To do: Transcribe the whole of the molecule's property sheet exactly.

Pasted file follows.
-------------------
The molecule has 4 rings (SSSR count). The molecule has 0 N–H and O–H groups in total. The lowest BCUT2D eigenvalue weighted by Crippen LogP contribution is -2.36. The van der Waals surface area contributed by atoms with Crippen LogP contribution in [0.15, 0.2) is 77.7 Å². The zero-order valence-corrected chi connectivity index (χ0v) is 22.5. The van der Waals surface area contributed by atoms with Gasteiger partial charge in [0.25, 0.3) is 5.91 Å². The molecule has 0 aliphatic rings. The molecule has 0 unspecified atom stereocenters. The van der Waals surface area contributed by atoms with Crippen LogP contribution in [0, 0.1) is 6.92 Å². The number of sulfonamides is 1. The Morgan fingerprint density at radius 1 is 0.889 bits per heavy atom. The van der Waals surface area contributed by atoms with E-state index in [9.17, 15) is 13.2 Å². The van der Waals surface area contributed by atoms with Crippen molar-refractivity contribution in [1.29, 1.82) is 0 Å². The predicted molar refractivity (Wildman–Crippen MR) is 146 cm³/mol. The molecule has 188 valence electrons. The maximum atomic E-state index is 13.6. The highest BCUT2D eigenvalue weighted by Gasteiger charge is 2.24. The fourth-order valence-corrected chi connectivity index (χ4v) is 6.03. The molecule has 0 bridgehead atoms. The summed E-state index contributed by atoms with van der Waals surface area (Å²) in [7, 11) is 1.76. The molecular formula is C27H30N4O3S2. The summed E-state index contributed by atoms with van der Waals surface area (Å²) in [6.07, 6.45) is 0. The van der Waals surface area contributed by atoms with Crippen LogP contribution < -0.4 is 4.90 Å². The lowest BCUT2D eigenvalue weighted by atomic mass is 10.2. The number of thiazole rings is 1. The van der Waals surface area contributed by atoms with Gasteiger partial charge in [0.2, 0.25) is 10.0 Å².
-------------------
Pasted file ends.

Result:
The molecule has 4 rings (SSSR count). The molecule has 0 N–H and O–H groups in total. The lowest BCUT2D eigenvalue weighted by Crippen LogP contribution is -2.36. The van der Waals surface area contributed by atoms with Crippen LogP contribution in [0.15, 0.2) is 77.7 Å². The zero-order valence-corrected chi connectivity index (χ0v) is 22.5. The van der Waals surface area contributed by atoms with Gasteiger partial charge in [0.25, 0.3) is 5.91 Å². The molecule has 0 aliphatic rings. The molecule has 0 unspecified atom stereocenters. The van der Waals surface area contributed by atoms with Crippen LogP contribution in [0, 0.1) is 6.92 Å². The number of sulfonamides is 1. The Morgan fingerprint density at radius 1 is 0.889 bits per heavy atom. The van der Waals surface area contributed by atoms with E-state index in [9.17, 15) is 13.2 Å². The van der Waals surface area contributed by atoms with Crippen molar-refractivity contribution in [1.29, 1.82) is 0 Å². The predicted molar refractivity (Wildman–Crippen MR) is 146 cm³/mol. The molecule has 188 valence electrons. The maximum atomic E-state index is 13.6. The highest BCUT2D eigenvalue weighted by Gasteiger charge is 2.24. The fourth-order valence-corrected chi connectivity index (χ4v) is 6.03. The molecule has 0 bridgehead atoms. The summed E-state index contributed by atoms with van der Waals surface area (Å²) in [7, 11) is 1.76. The molecular formula is C27H30N4O3S2. The summed E-state index contributed by atoms with van der Waals surface area (Å²) in [6.07, 6.45) is 0. The van der Waals surface area contributed by atoms with Crippen LogP contribution < -0.4 is 4.90 Å². The lowest BCUT2D eigenvalue weighted by atomic mass is 10.2. The number of thiazole rings is 1. The van der Waals surface area contributed by atoms with Gasteiger partial charge in [0.2, 0.25) is 10.0 Å².